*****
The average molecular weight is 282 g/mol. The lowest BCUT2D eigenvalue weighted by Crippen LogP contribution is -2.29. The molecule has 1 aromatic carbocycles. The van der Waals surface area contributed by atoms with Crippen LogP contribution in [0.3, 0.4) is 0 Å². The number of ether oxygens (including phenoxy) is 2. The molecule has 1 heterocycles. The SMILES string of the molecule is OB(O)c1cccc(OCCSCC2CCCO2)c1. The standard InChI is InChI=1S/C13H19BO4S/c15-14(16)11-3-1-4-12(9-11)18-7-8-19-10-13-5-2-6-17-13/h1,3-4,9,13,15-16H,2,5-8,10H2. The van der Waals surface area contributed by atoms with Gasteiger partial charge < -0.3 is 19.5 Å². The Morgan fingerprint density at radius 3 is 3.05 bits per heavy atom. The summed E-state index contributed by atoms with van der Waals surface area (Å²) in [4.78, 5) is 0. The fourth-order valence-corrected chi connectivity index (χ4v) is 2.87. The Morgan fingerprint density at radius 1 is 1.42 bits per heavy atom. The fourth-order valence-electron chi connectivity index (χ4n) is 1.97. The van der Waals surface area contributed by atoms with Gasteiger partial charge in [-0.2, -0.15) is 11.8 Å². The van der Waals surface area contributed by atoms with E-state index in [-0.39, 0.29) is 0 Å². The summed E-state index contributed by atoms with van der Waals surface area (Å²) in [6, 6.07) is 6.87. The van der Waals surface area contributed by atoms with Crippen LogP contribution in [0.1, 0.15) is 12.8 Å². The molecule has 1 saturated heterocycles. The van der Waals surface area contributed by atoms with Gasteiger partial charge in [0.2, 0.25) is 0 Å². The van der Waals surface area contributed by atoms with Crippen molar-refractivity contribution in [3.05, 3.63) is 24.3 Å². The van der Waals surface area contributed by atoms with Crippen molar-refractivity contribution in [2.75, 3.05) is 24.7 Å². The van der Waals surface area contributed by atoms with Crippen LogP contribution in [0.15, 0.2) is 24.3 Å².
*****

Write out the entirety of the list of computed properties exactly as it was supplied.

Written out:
The average molecular weight is 282 g/mol. The lowest BCUT2D eigenvalue weighted by Crippen LogP contribution is -2.29. The molecule has 1 aromatic carbocycles. The van der Waals surface area contributed by atoms with Crippen LogP contribution in [0.3, 0.4) is 0 Å². The number of ether oxygens (including phenoxy) is 2. The molecule has 1 heterocycles. The SMILES string of the molecule is OB(O)c1cccc(OCCSCC2CCCO2)c1. The standard InChI is InChI=1S/C13H19BO4S/c15-14(16)11-3-1-4-12(9-11)18-7-8-19-10-13-5-2-6-17-13/h1,3-4,9,13,15-16H,2,5-8,10H2. The van der Waals surface area contributed by atoms with Gasteiger partial charge < -0.3 is 19.5 Å². The Morgan fingerprint density at radius 3 is 3.05 bits per heavy atom. The summed E-state index contributed by atoms with van der Waals surface area (Å²) in [4.78, 5) is 0. The fourth-order valence-corrected chi connectivity index (χ4v) is 2.87. The Morgan fingerprint density at radius 1 is 1.42 bits per heavy atom. The fourth-order valence-electron chi connectivity index (χ4n) is 1.97. The van der Waals surface area contributed by atoms with Gasteiger partial charge in [-0.2, -0.15) is 11.8 Å². The van der Waals surface area contributed by atoms with E-state index in [-0.39, 0.29) is 0 Å². The summed E-state index contributed by atoms with van der Waals surface area (Å²) in [6, 6.07) is 6.87. The van der Waals surface area contributed by atoms with Crippen LogP contribution in [0.1, 0.15) is 12.8 Å². The molecule has 1 saturated heterocycles. The van der Waals surface area contributed by atoms with Gasteiger partial charge in [0.2, 0.25) is 0 Å². The van der Waals surface area contributed by atoms with Crippen molar-refractivity contribution in [3.05, 3.63) is 24.3 Å². The van der Waals surface area contributed by atoms with Crippen molar-refractivity contribution in [2.75, 3.05) is 24.7 Å². The van der Waals surface area contributed by atoms with Crippen LogP contribution in [0.15, 0.2) is 24.3 Å².